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Avoiding vendor lock-in and the data gravity trap

To remain competitive, today’s companies must always be innovating. However, innovating remains a challenge for many organizations as they struggle to adopt the technologies they need to enable it. One of the main reasons for this struggle is that these organizations are locked into a specific vendor’s technology.

Client lockout occurs when a client cannot migrate to another provider’s services. This could be due to proprietary technology that is not compatible with other vendors’ technology, or contractual terms that bind customers to a single solution. Some providers may prohibit customers from switching to another provider to ensure customer retention, or at least make it extremely expensive to migrate, thus discouraging customers from using a competitor’s service.

Fighting the confinement

There are several things to consider to avoid vendor lock-in. Let’s look at some of the most important. Consumers should consider taking advantage of a modular software approach, this allows users to interchange various parts of a system without replacing the whole. Consumers must ensure that software complies with established, open standards. And finally, customers need to read the fine print in the contracts they sign with vendors.

The biggest vendor lock-in trap is creating a dependency with a vendor’s ecosystem. A customer can easily succumb to the adjacent services and tools offered by a provider, and that dependency can become a major hurdle to overcome when a consumer decides to switch providers.

By reading the fine print, consumers should find out if the service they plan to use allows for easy migration, if there are enough tools to allow them to easily integrate and migrate their applications and data, and how cost-effective the service is.

Safeguard freedom of movement

Additionally, many providers make it difficult for data to move between providers, often referred to as “data gravity.” By making data movement more difficult and expensive, providers create a lock-in even though they may claim that their service is based on open standards.

Cloud providers are a classic example of this. Many companies start using cloud providers for one service only to find that the application now uses dozens of other services offered by this cloud service provider. Avoiding these dependencies and having clear abstractions allows a company to switch vendors, when necessary.

Today, enterprises are adopting hybrid cloud and multi-cloud strategies to avoid vendor lock-in and the data gravity trap. In fact, many companies are choosing providers that provide independent cloud services that are also open source to benefit from the greater freedom and avoid provider lock-in. Additionally, working with vendors with large partner ecosystems can help reduce blocking risks.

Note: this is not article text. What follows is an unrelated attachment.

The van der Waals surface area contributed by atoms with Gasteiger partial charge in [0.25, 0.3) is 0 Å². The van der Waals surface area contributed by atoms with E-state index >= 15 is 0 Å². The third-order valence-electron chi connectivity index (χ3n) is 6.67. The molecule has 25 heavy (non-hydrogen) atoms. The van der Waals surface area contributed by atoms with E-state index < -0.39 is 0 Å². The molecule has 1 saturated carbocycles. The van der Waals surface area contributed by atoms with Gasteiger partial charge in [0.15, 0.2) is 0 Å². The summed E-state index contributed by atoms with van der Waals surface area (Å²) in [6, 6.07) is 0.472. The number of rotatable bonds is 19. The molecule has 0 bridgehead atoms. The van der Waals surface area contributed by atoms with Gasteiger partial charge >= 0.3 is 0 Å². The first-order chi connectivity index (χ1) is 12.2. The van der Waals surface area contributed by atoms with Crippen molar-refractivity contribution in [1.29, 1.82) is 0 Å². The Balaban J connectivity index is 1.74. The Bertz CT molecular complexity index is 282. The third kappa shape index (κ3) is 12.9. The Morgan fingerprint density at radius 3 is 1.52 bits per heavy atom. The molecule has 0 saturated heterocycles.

What makes open standards so effective?

Open standards are the antidote to proprietary technology. Open standards allow users to move freely between providers, to combine or integrate them, with competing providers to create their own solution. They allow you to compose your service or system freely and free you from a vendor’s proprietary interfaces.

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Open standards grew out of our previous vendor lock-in experiences. If we forget that history, we are doomed to repeat it. Open standards have evolved over the years to solve the very problem of vendor lock-in.

When being locked up makes sense

While the general move is toward the concept of “composable IT,” where software-defined infrastructure and application components seamlessly interact to make businesses agile, there are times when vendor lock-in makes sense.

IT environments are already complex enough, so it’s always good to simplify some assumptions. Standardizing on hardware vendors, software infrastructure, or even cloud providers in the early stages of a product or business, when both capital and skilled resources are limited, is a good idea. These decisions can speed up the development process and help bring the product to market faster. But decisions made in the early stages of a business can impact later, so they must be made with the principle of modularity deeply embedded in the architecture. This will allow you to more easily switch providers or support multiple providers.

Staying flexible to foster innovation

As technologies progress over the years, companies trapped in a specific technology ecosystem will miss out on vital innovations happening in the industry around them. This will quickly lead to competitive disadvantages, as your systems may fall behind in functional richness, user experience, performance gains, and operational agility. Ultimately, this will cost your business revenue and growth. Implementing lock-in avoidance strategies will help businesses respond to an increasingly competitive and fast-moving marketplace.

Ravi Mayuram is CTO of Couchbase, provider of a leading cloud database platform for enterprise applications that 30% of the Fortune 100 companies depend on. He is an accomplished engineering executive with a passion for creating and delivering innovative products for businesses. industry leaders, from startups to Fortune 500.

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